Friday, 26 June 2009
Australia is truly a land of wonder, but it’s not an easy sell to British tourists. It shares a problem with another attractive country – New Zealand.
Their distance from the UK makes short holidays impractical, which explains why the British holiday taker spends an average of six weeks in either country. Many of those long stay tourists are from both ends of the age divide, young backpackers and retired folk with time to spare.
Australia has had problems with its communication in the recent past, most notably about objections to their “Where the bloody hell are you?” campaign.
I rather liked it. It was brash and very Australian, but enough people objected and it was withdrawn, underlying the case for pre-publication ad research.
Australia’s visitors from Britain numbered 493,000 in 2008, exactly 100,000 less than in 2006. New Zealand, despite some attractive and persuasive ads lost 25% of British tourists in the same period.
Both countries need something special in their communication policy, and Australia has started its journey of innovation.
Hamilton island is a beautiful island off the Great Barrier Reef and has been the setting of two films screened across the world: “Muriel's Wedding “ and “Fool's Gold “. In August, the island hosts the popular week-long yacht races in which 150 boats compete, culminating in a big beach party on Whitehaven day.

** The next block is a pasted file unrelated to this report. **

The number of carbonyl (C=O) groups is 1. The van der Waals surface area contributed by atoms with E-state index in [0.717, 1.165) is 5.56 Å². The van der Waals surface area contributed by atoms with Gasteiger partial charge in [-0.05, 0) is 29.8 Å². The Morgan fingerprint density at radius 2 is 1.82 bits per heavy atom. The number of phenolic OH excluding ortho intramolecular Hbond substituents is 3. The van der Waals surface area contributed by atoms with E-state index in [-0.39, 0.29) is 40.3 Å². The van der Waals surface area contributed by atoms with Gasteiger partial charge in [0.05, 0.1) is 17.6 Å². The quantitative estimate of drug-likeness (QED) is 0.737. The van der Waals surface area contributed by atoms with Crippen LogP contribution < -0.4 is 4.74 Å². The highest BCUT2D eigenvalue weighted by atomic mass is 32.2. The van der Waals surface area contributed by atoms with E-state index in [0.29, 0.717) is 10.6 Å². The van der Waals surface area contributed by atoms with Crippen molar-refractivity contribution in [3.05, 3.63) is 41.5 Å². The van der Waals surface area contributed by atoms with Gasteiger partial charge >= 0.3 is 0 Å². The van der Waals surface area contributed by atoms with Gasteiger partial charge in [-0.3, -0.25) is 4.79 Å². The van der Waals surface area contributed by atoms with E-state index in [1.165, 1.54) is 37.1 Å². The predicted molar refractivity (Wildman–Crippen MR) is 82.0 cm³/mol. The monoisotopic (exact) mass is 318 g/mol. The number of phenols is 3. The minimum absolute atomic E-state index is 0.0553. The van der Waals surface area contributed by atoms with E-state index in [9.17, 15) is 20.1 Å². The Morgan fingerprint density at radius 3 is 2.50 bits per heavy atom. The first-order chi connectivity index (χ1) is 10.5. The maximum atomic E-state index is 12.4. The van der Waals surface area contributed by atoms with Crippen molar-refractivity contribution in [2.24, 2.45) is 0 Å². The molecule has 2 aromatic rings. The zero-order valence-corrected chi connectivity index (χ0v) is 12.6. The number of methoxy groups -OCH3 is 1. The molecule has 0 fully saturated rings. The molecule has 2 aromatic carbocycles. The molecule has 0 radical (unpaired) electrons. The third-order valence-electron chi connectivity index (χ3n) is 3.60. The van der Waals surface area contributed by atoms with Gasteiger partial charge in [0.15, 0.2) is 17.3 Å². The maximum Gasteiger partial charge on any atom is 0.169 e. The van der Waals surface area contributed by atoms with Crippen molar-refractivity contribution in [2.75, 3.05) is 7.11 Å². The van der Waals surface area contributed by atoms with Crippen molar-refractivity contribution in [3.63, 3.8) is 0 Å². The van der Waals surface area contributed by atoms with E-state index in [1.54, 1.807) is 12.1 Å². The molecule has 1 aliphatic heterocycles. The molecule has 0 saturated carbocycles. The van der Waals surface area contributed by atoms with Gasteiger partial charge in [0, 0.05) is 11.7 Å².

The Queensland government decided Hamilton Island needed a caretaker.
Ben Southall won the challenge. He beat 35,000 other hopefuls and will spend six months on the idyllic island off the Great Barrier Reef, Australia.
Mr. Southall will have his romantic stay shared by his Canadian girlfriend and get paid a whopping 75,000 Aussie dollars to boot. His job is to swim, snorkel, explore, relax and occasionally write a blog about his positive experiences.
The real winner is of course the Australian tourist board, who have garnered tons of free publicity worldwide, estimated at $100 million Australian dollars, on television and in the press. Queensland’s premier Ms Anna Bligh, no relation to the infamous Captain of the Bounty, said it was the most successful tourism campaign in history.
This PR exercise will be backed by an ad campaign worth $1.7 million.
No one could possibly object to this stunt and many, including me, will applaud and wish Queensland every success